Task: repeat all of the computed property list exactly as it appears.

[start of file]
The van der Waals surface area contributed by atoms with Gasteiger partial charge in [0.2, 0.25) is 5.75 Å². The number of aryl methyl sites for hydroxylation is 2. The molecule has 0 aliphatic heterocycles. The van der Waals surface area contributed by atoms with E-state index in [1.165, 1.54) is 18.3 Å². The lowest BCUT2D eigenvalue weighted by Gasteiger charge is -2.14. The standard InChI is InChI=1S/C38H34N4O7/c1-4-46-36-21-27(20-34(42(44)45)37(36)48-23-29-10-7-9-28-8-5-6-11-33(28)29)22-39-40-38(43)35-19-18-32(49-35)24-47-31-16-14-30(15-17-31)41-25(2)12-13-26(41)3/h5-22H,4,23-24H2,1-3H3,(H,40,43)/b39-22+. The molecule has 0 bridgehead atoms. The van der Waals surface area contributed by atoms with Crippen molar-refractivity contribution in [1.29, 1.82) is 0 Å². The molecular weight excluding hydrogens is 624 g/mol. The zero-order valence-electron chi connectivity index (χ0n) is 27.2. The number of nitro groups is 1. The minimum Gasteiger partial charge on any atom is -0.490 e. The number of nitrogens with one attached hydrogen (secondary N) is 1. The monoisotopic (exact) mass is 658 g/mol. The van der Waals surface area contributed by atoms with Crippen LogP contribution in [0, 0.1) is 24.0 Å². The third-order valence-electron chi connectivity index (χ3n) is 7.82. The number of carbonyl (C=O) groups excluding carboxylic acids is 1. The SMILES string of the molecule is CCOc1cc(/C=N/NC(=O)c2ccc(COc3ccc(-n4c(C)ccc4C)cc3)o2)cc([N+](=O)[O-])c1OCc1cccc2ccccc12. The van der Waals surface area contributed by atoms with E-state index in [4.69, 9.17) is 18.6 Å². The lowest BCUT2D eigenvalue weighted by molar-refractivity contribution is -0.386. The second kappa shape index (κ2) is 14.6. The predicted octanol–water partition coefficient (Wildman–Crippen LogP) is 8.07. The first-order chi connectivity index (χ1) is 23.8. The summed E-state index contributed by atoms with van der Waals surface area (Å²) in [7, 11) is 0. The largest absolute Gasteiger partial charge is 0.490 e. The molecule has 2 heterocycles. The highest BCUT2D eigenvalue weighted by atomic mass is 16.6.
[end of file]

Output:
The van der Waals surface area contributed by atoms with Gasteiger partial charge in [0.2, 0.25) is 5.75 Å². The number of aryl methyl sites for hydroxylation is 2. The molecule has 0 aliphatic heterocycles. The van der Waals surface area contributed by atoms with E-state index in [1.165, 1.54) is 18.3 Å². The lowest BCUT2D eigenvalue weighted by Gasteiger charge is -2.14. The standard InChI is InChI=1S/C38H34N4O7/c1-4-46-36-21-27(20-34(42(44)45)37(36)48-23-29-10-7-9-28-8-5-6-11-33(28)29)22-39-40-38(43)35-19-18-32(49-35)24-47-31-16-14-30(15-17-31)41-25(2)12-13-26(41)3/h5-22H,4,23-24H2,1-3H3,(H,40,43)/b39-22+. The molecule has 0 bridgehead atoms. The van der Waals surface area contributed by atoms with Crippen molar-refractivity contribution in [1.29, 1.82) is 0 Å². The molecular weight excluding hydrogens is 624 g/mol. The zero-order valence-electron chi connectivity index (χ0n) is 27.2. The number of nitro groups is 1. The minimum Gasteiger partial charge on any atom is -0.490 e. The number of nitrogens with one attached hydrogen (secondary N) is 1. The monoisotopic (exact) mass is 658 g/mol. The van der Waals surface area contributed by atoms with Crippen LogP contribution in [0, 0.1) is 24.0 Å². The third-order valence-electron chi connectivity index (χ3n) is 7.82. The number of carbonyl (C=O) groups excluding carboxylic acids is 1. The SMILES string of the molecule is CCOc1cc(/C=N/NC(=O)c2ccc(COc3ccc(-n4c(C)ccc4C)cc3)o2)cc([N+](=O)[O-])c1OCc1cccc2ccccc12. The van der Waals surface area contributed by atoms with E-state index in [4.69, 9.17) is 18.6 Å². The lowest BCUT2D eigenvalue weighted by molar-refractivity contribution is -0.386. The second kappa shape index (κ2) is 14.6. The predicted octanol–water partition coefficient (Wildman–Crippen LogP) is 8.07. The first-order chi connectivity index (χ1) is 23.8. The summed E-state index contributed by atoms with van der Waals surface area (Å²) in [7, 11) is 0. The largest absolute Gasteiger partial charge is 0.490 e. The molecule has 2 heterocycles. The highest BCUT2D eigenvalue weighted by atomic mass is 16.6.